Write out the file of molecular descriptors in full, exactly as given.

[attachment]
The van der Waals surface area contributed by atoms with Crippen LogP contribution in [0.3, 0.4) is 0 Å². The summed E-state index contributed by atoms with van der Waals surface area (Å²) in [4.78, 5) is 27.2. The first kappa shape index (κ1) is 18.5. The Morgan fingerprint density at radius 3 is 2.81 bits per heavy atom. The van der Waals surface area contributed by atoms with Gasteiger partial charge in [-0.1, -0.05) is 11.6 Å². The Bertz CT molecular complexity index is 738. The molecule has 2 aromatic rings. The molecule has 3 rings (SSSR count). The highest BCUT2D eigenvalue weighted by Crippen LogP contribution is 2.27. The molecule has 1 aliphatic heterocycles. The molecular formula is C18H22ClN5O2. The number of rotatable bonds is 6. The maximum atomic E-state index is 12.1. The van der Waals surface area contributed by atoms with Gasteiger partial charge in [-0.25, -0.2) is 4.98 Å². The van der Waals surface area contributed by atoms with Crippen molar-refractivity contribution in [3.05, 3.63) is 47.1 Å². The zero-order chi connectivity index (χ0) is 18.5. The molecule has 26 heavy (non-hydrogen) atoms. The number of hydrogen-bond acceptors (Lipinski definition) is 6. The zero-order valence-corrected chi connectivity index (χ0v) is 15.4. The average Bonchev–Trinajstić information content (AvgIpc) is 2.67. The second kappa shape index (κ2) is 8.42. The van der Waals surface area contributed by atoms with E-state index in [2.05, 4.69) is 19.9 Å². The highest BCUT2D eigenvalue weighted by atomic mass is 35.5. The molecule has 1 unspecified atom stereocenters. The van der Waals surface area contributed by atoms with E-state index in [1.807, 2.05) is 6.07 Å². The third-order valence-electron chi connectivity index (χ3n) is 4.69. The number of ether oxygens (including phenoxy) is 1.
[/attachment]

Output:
The van der Waals surface area contributed by atoms with Crippen LogP contribution in [0.3, 0.4) is 0 Å². The summed E-state index contributed by atoms with van der Waals surface area (Å²) in [4.78, 5) is 27.2. The first kappa shape index (κ1) is 18.5. The Morgan fingerprint density at radius 3 is 2.81 bits per heavy atom. The van der Waals surface area contributed by atoms with Gasteiger partial charge in [-0.1, -0.05) is 11.6 Å². The Bertz CT molecular complexity index is 738. The molecule has 2 aromatic rings. The molecule has 3 rings (SSSR count). The highest BCUT2D eigenvalue weighted by Crippen LogP contribution is 2.27. The molecule has 1 aliphatic heterocycles. The molecular formula is C18H22ClN5O2. The number of rotatable bonds is 6. The maximum atomic E-state index is 12.1. The van der Waals surface area contributed by atoms with Gasteiger partial charge in [-0.25, -0.2) is 4.98 Å². The van der Waals surface area contributed by atoms with Crippen molar-refractivity contribution in [3.05, 3.63) is 47.1 Å². The zero-order chi connectivity index (χ0) is 18.5. The molecule has 26 heavy (non-hydrogen) atoms. The number of hydrogen-bond acceptors (Lipinski definition) is 6. The zero-order valence-corrected chi connectivity index (χ0v) is 15.4. The average Bonchev–Trinajstić information content (AvgIpc) is 2.67. The second kappa shape index (κ2) is 8.42. The van der Waals surface area contributed by atoms with E-state index in [2.05, 4.69) is 19.9 Å². The highest BCUT2D eigenvalue weighted by atomic mass is 35.5. The molecule has 1 unspecified atom stereocenters. The van der Waals surface area contributed by atoms with E-state index in [1.807, 2.05) is 6.07 Å². The third-order valence-electron chi connectivity index (χ3n) is 4.69. The number of ether oxygens (including phenoxy) is 1.